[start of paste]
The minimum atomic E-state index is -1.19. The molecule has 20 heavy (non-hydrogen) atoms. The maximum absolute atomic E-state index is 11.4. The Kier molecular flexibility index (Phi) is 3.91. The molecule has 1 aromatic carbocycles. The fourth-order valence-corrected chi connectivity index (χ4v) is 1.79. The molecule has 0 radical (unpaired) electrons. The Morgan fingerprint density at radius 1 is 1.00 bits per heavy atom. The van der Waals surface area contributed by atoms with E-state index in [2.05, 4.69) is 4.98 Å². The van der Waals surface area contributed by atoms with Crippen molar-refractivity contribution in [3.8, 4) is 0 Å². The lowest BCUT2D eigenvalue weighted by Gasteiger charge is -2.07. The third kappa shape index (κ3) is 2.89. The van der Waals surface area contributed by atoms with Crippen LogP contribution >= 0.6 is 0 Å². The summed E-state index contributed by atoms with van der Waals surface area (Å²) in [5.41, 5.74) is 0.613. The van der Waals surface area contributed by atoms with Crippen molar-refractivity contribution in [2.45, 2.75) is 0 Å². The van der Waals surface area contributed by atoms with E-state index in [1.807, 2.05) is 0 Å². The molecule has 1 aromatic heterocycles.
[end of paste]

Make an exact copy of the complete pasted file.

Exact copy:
The minimum atomic E-state index is -1.19. The molecule has 20 heavy (non-hydrogen) atoms. The maximum absolute atomic E-state index is 11.4. The Kier molecular flexibility index (Phi) is 3.91. The molecule has 1 aromatic carbocycles. The fourth-order valence-corrected chi connectivity index (χ4v) is 1.79. The molecule has 0 radical (unpaired) electrons. The Morgan fingerprint density at radius 1 is 1.00 bits per heavy atom. The van der Waals surface area contributed by atoms with E-state index in [2.05, 4.69) is 4.98 Å². The van der Waals surface area contributed by atoms with Crippen molar-refractivity contribution in [3.8, 4) is 0 Å². The lowest BCUT2D eigenvalue weighted by Gasteiger charge is -2.07. The third kappa shape index (κ3) is 2.89. The van der Waals surface area contributed by atoms with Crippen LogP contribution >= 0.6 is 0 Å². The summed E-state index contributed by atoms with van der Waals surface area (Å²) in [5.41, 5.74) is 0.613. The van der Waals surface area contributed by atoms with Crippen molar-refractivity contribution in [2.45, 2.75) is 0 Å². The van der Waals surface area contributed by atoms with E-state index in [1.807, 2.05) is 0 Å². The molecule has 1 aromatic heterocycles.